New England is a great place for mossy rocks. So common here that we scarcely notice them, I am told they are sometimes imported at great expense to regions with a less fortunate geology, history, and climate. (Yes, I know that lots of other places are very nice, but I am an unapologetic lover of my home state. Massachusetts is simply the best place in the world, IMO.)
If you’ve ever been curious about the stone walls you see everywhere, including in the middle of the woods, I recommend this FAQ from the Stone Wall Initiative at UConn. PrimaryReaseach.org is another good place to learn a little more about the stone walls of Massachusetts.
Mossy, lichen-y rocks are especially beautiful on a cloudy day, after some rain, when their subtle colors show up best. This one, on my walk circuit, is surrounded during the growing season by some modest plantings that do not detract from its status as the main ornament.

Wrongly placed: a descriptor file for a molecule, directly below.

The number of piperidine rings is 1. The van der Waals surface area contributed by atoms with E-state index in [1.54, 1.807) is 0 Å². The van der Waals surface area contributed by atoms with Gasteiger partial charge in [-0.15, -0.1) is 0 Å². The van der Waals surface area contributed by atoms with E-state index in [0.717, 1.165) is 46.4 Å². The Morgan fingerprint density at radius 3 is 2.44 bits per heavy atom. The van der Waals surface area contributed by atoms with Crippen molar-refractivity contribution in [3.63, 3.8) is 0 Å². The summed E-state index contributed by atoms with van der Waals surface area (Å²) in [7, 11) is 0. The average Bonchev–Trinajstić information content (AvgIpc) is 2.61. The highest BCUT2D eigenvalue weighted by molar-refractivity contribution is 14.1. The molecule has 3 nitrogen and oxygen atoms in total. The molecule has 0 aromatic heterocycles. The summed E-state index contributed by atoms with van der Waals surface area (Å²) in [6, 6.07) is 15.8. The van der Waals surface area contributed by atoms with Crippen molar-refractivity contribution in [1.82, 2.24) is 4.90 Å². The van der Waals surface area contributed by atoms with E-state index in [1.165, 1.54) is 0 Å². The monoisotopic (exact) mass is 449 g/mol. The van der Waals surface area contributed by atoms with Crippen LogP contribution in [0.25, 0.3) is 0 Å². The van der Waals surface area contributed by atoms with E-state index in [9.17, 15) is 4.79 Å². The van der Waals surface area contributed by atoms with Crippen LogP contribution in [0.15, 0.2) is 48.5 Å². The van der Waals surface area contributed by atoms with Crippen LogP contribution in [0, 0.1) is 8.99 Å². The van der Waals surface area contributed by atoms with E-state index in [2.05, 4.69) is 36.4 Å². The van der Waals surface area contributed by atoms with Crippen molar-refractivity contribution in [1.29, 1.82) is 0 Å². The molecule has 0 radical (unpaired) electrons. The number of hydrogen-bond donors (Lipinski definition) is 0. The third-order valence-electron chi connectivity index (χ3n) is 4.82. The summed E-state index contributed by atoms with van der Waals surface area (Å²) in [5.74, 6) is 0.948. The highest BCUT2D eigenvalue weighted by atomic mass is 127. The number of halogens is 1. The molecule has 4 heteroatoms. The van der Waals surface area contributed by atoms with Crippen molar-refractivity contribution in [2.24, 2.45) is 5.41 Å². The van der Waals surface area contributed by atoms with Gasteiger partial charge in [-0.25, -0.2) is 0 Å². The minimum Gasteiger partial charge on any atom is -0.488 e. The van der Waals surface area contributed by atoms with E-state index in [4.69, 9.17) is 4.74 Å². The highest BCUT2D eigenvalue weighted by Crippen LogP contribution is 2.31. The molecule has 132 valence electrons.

This wall, also on my daily walk, is especially gnarly.
This moss is partying, making spores. I don’t think it always has that tiny forest growing out of the top.
I couldn’t resist including this moss, which is not from my daily walk, but seen last week on a beach in Rhode Island. I promise, I did not tweak the color at all. It almost made my eyeballs jump out of my head.
On the same beach there was some shaggy moss, too. Or maybe this is seaweed?
If you really fall in love with moss, you can encourage and control its growth. Go ahead, create some moss graffiti.
An entry in the Daily Walk Project.